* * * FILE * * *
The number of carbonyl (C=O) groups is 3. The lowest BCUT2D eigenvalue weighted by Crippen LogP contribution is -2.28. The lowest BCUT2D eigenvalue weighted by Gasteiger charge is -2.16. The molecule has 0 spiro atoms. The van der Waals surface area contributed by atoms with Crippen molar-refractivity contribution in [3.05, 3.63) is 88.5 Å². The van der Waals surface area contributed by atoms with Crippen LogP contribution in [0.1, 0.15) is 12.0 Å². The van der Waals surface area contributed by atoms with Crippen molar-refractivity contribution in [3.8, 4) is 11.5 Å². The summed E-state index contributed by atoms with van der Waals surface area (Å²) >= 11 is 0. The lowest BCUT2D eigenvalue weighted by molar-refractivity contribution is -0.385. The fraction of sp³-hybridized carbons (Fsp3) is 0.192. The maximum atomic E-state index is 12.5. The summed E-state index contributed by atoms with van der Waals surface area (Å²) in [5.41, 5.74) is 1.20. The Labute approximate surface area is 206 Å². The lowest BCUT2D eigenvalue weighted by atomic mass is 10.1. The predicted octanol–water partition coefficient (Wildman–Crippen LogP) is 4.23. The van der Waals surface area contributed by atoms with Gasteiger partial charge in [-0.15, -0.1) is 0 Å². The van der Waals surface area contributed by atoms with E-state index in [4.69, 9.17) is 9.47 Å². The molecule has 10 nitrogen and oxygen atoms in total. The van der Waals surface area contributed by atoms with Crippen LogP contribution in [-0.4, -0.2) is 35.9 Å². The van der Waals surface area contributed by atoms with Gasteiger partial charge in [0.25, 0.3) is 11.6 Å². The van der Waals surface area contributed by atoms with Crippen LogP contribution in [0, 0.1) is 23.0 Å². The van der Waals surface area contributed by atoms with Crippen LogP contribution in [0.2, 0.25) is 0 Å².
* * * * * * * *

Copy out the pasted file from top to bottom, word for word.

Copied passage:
The number of carbonyl (C=O) groups is 3. The lowest BCUT2D eigenvalue weighted by Crippen LogP contribution is -2.28. The lowest BCUT2D eigenvalue weighted by Gasteiger charge is -2.16. The molecule has 0 spiro atoms. The van der Waals surface area contributed by atoms with Crippen molar-refractivity contribution in [3.05, 3.63) is 88.5 Å². The van der Waals surface area contributed by atoms with Crippen LogP contribution in [0.1, 0.15) is 12.0 Å². The van der Waals surface area contributed by atoms with Crippen molar-refractivity contribution in [3.8, 4) is 11.5 Å². The summed E-state index contributed by atoms with van der Waals surface area (Å²) >= 11 is 0. The lowest BCUT2D eigenvalue weighted by molar-refractivity contribution is -0.385. The fraction of sp³-hybridized carbons (Fsp3) is 0.192. The maximum atomic E-state index is 12.5. The summed E-state index contributed by atoms with van der Waals surface area (Å²) in [5.41, 5.74) is 1.20. The Labute approximate surface area is 206 Å². The lowest BCUT2D eigenvalue weighted by atomic mass is 10.1. The predicted octanol–water partition coefficient (Wildman–Crippen LogP) is 4.23. The van der Waals surface area contributed by atoms with Gasteiger partial charge in [-0.15, -0.1) is 0 Å². The van der Waals surface area contributed by atoms with E-state index in [4.69, 9.17) is 9.47 Å². The molecule has 10 nitrogen and oxygen atoms in total. The van der Waals surface area contributed by atoms with Crippen LogP contribution in [-0.4, -0.2) is 35.9 Å². The van der Waals surface area contributed by atoms with Gasteiger partial charge in [0.25, 0.3) is 11.6 Å². The van der Waals surface area contributed by atoms with Crippen LogP contribution in [0, 0.1) is 23.0 Å². The van der Waals surface area contributed by atoms with Crippen LogP contribution in [0.2, 0.25) is 0 Å².